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Investigating a Variety of Career Paths

Kiran Chitluri

Engineering Manager and Leadership Coach at Google

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Problem

I investigated a few different paths in my career along the way before landing in my engineering management role. I actually have an undergraduate degree in biology and I ended up with a Master's in computer science because I didn't know what I wanted to do with my bio degree. After receiving my degree I began an internship in software testing which was an easier door to open from an engineering perspective. I was a software tester for quite a long time until I realized that I might want to do something else. But what?

Actions taken

During my time as a tester, a team began to build up around a specific application and so I was asked to be the project manager. The role was interesting but came with its own challenges. The challenges were all soft skills with no technical aspects tied to the role. So for me, there wasn't enough technical reward that I could be fulfilled by. Once I discovered that I wanted something more technical I thought that maybe I should work in product management.

So, I shifted back into testing and started looking at product management. To gain insight into the role I started talking with product managers and leveraged the mentorship program at the company I was working for at the time. I acquired a couple of names from them and then my strategy was to have informational meetings with these people. I set up a one hour meetings where a lot of the conversation was opportunity-based discussion. The PMs would ask questions to help me think about the position and I would gather information and recommendations about other people I could talk to based on that particular conversation. As a result, in the span of a couple of months I had around 12 of these informational meetings with different product managers in different areas trying to investigate fit and a possible opening. This gave me time to think about the role and be able to talk to peers who were going through the same type of thinking as I.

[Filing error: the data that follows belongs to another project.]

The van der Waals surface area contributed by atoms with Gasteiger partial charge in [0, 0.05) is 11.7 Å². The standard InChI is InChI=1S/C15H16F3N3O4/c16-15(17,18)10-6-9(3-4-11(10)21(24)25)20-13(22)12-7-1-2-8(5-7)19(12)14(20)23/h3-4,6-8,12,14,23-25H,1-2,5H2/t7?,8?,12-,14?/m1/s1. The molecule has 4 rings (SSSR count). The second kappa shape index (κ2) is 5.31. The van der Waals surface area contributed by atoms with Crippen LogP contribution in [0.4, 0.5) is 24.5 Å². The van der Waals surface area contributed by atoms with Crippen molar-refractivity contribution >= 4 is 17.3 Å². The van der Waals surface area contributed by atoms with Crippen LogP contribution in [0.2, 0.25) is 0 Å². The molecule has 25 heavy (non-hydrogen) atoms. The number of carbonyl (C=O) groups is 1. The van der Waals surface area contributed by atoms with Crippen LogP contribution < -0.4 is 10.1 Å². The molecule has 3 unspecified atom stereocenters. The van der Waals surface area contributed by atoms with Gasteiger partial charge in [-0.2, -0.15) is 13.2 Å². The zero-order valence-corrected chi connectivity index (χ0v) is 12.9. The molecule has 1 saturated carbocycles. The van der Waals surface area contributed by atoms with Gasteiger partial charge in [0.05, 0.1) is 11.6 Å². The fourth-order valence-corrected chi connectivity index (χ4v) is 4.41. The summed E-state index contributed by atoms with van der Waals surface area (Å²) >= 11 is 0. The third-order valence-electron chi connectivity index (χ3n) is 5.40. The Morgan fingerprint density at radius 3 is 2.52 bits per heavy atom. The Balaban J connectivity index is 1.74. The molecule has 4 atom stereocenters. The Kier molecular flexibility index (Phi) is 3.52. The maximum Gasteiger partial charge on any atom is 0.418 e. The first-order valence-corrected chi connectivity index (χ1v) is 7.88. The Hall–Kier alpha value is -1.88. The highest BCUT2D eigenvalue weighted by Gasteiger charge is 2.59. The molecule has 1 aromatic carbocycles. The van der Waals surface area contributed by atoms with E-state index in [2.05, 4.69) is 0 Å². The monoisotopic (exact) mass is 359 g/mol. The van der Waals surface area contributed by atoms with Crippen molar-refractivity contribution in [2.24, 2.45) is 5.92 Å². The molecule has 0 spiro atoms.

I found out a few things from having these meetings. First, while I did like talking to customers and spending time with them I also felt like I would have to start from the beginning again with my career. Secondly, as a product manager there would be a certain amount of stress that came with being customer-facing that I wasn't accustomed to. I personally prefer to wear casual attire to work and to not have to worry about shaving every day. With product management I felt that there would always be eyes on me so it didn't really sit well with my personal style. I didn't feel like I could be myself. Lastly, I discovered that product management positions come in different flavors. Although the title might be the same, the responsibilities and roles can be very different. So while one may expect you to be creative and intellectual, another may be a bit more labor intensive. Thus, an exact match with a product was crucial for success.

Eventually, I ended up leaving that company because I wasn't able to get the career growth I was seeking. Luckily, I received a cold call about a test manager job and I was asked whether I would be interested. I took that position which ultimately led me to my current role as an engineering manager.

Lessons learned

  • My philosophy around career growth is that being patient isn't necessarily the correct way to solve things. What worked for me was to make a change by taking a risk on a new role. Sometimes people feel that they need more years of experience or special qualifications to take on a lot of these management roles. But really, if given the opportunity, you can do them. Don't wait until you have 'enough credentials' or until you 'have done your time'.
  • Ask for what you want. If you're seeking career development and opportunity, then make that known. Make it clear that you want something. Then you will know what will be required of you as well as putting yourself on the radar of others. Ask and push for what you want.
  • There may be times where you have to move to a different team or different company to get the career growth that you want. This is because people are not always going to support the change that you are looking for. Also, because the company may not have the opportunity that you seek.

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Kiran Chitluri

Engineering Manager and Leadership Coach at Google


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